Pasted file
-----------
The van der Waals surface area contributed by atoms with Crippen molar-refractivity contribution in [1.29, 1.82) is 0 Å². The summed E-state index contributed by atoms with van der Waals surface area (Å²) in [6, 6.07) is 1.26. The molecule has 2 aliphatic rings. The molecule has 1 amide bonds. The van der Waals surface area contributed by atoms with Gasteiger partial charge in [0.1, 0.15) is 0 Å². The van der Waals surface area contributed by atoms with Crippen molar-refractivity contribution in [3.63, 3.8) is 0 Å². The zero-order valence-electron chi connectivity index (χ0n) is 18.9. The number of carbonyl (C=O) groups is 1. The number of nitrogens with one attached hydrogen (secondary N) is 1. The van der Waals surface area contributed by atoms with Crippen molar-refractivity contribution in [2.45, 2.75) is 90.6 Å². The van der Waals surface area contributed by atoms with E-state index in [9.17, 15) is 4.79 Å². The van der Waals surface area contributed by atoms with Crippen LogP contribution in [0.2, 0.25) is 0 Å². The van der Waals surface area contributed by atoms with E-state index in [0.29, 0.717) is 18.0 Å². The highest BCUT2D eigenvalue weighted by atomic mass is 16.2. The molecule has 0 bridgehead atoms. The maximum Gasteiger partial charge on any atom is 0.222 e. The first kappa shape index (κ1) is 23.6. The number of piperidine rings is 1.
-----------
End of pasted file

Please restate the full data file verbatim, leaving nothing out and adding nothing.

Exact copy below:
The van der Waals surface area contributed by atoms with Crippen molar-refractivity contribution in [1.29, 1.82) is 0 Å². The summed E-state index contributed by atoms with van der Waals surface area (Å²) in [6, 6.07) is 1.26. The molecule has 2 aliphatic rings. The molecule has 1 amide bonds. The van der Waals surface area contributed by atoms with Gasteiger partial charge in [0.1, 0.15) is 0 Å². The van der Waals surface area contributed by atoms with Crippen molar-refractivity contribution in [3.63, 3.8) is 0 Å². The zero-order valence-electron chi connectivity index (χ0n) is 18.9. The number of carbonyl (C=O) groups is 1. The number of nitrogens with one attached hydrogen (secondary N) is 1. The van der Waals surface area contributed by atoms with Crippen molar-refractivity contribution in [2.45, 2.75) is 90.6 Å². The van der Waals surface area contributed by atoms with E-state index in [9.17, 15) is 4.79 Å². The van der Waals surface area contributed by atoms with Crippen LogP contribution in [0.2, 0.25) is 0 Å². The van der Waals surface area contributed by atoms with E-state index in [0.29, 0.717) is 18.0 Å². The highest BCUT2D eigenvalue weighted by atomic mass is 16.2. The molecule has 0 bridgehead atoms. The maximum Gasteiger partial charge on any atom is 0.222 e. The first kappa shape index (κ1) is 23.6. The number of piperidine rings is 1.